Munis in Focus: 2018 Municipal Market Outlook


  • We believe U.S. economic expansion and federal tax cuts will be generally supportive of municipal credit fundamentals in 2018.
  • After a surge in muni issuance in December leading up to tax reform, we expect a decline in issuance this year, which we anticipate would provide a tailwind for valuations.
  • Banks and insurance companies, paying less in federal taxes, will likely require higher relative yields and lower prices on tax-exempt municipals before becoming net buyers during outflow periods. And with the risks of a cyclical inflation overshoot rising, a pickup in interest rate market volatility could test this new muni liquidity paradigm.
  • In our view, a modest duration underweight and an emphasis on portfolio liquidity will provide the ability to turn municipal valuation overshoots into opportunities.

We expect policy will continue to drive municipal bond markets in 2018, if more constructively than in 2017. Municipal investors may remember 2017 as the year of unrealized policy fear. While the threat of tax reform and its potential to reduce the value of the muni exemption for retail investors ­loomed large, ultimately it had little impact on individual municipal bonds.

For 2018 and beyond, more significant policy changes – including limitations on certain muni issues, curtailment of the state and local tax (SALT) deduction and the reduction in corporate tax rates – we anticipate will influence supply and demand and underscore the need for an active approach. In our Cyclical Outlook for the next six to 12 months, PIMCO’s top global macro and investment experts identified three areas of risk that we believe municipal investors should watch this year:

  • Late-cycle fiscal stimulus. We estimate that U.S. fiscal expansion will contribute close to 0.5% of GDP in 2018, with the economy already operating near full employment.
  • Rising risks of wage and/or price inflation. Global structural forces are still weighing on inflation, but cyclical pressures and the risks of an overshoot are rising.
  • Risk of monetary policy overkill. We expect the Federal Reserve to hike three times this year, the European Central Bank to begin signaling hikes in 2019 and the Bank of Japan to curb balance sheet expansion and/or tweak its yield curve control policy toward a steeper curve.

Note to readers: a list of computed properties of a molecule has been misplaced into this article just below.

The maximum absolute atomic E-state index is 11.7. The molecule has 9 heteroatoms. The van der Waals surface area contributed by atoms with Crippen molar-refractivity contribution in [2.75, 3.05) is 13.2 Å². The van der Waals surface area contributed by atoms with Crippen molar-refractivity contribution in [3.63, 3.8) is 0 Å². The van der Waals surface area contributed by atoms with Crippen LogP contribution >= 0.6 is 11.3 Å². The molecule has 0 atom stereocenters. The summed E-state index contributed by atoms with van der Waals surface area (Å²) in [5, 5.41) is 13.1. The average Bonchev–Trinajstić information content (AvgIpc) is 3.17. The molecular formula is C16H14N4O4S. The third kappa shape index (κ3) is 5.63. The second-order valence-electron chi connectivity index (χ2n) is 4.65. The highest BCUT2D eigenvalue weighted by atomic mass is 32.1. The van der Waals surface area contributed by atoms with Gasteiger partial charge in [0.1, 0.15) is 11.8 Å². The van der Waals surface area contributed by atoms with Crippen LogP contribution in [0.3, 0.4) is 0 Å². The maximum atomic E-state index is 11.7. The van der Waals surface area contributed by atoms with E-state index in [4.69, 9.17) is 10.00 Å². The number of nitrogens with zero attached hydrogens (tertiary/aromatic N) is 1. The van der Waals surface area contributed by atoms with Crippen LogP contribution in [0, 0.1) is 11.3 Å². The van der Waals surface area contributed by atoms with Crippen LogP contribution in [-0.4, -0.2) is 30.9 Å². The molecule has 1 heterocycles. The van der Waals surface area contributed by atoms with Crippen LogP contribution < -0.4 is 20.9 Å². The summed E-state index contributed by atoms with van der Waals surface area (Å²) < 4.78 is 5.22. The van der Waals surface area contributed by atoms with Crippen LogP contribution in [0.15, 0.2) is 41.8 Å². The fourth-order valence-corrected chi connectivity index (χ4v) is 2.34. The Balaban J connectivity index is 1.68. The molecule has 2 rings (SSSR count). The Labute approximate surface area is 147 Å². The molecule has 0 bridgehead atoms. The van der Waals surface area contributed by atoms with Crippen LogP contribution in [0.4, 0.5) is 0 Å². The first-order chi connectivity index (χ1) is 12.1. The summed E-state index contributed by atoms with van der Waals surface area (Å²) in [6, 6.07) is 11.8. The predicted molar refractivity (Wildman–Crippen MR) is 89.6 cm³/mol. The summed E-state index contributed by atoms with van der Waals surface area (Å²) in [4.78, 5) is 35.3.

Against this backdrop of fiscal expansion and reduced monetary accommodation, PIMCO plans to position for pockets of interest rate and price volatility that may give rise to active opportunities in the muni market. We expect to be moderately underweight duration and will look to apply the best bottom-up ideas while maintaining the flexibility and liquidity to take advantage of opportunities presented in more difficult market conditions. At the start of 2018, credit spreads in lower-quality municipal assets look attractive versus other U.S. credit alternatives.

Issuance set to decline after December surge, creating a performance tailwind

December 2017 marked the single largest month of issuance in municipal market history, with $64 billion in supply, surpassing the period just before tax reform in 1986. With not-for-profit healthcare, higher education, private activity bonds and advanced refundings all on the chopping block in dueling House and Senate tax reform proposals, issuers rushed to market to beat the year-end deadline, effectively “pulling forward” issuance from future years.

When the dust settled, advanced refundings ­– which allow municipal issuers to refinance debt with call dates greater than 90 days ­– were the only form of issuance to get the ax in the Tax Cuts and Jobs Act. These issues represented 22% of primary supply in 2017, and while it’s hard to gauge exactly how much future healthcare, higher education and private activity bond issuance was pulled forward into 2017, we think a decline in total primary supply of 25% or more in 2018 seems probable. This could create a tailwind for municipal asset performance over the cyclical horizon.

We believe such declines in municipal issuance could firm into a lasting trend. A number of factors have constrained supply over the past decade, including the 2009–2010 federal Build America Bonds (BABs) program, which diverted callable federally tax-exempt income muni issuance into taxable noncallable bonds, along with a dip in issuance in 2011 amid global market volatility. All told, we expect there to be less callable tax-exempt debt eligible for refinancing into longer-duration primary supply over the next three to four years, which will support valuations on outstanding bonds.

In our view, only a large-scale national infrastructure program that taps the traditional tax-exempt municipal bond market to finance new assets or improve existing ones could significantly expand future supply. However, we think this may prove difficult in 2018 given the need for bipartisan support and an already crowded legislative agenda.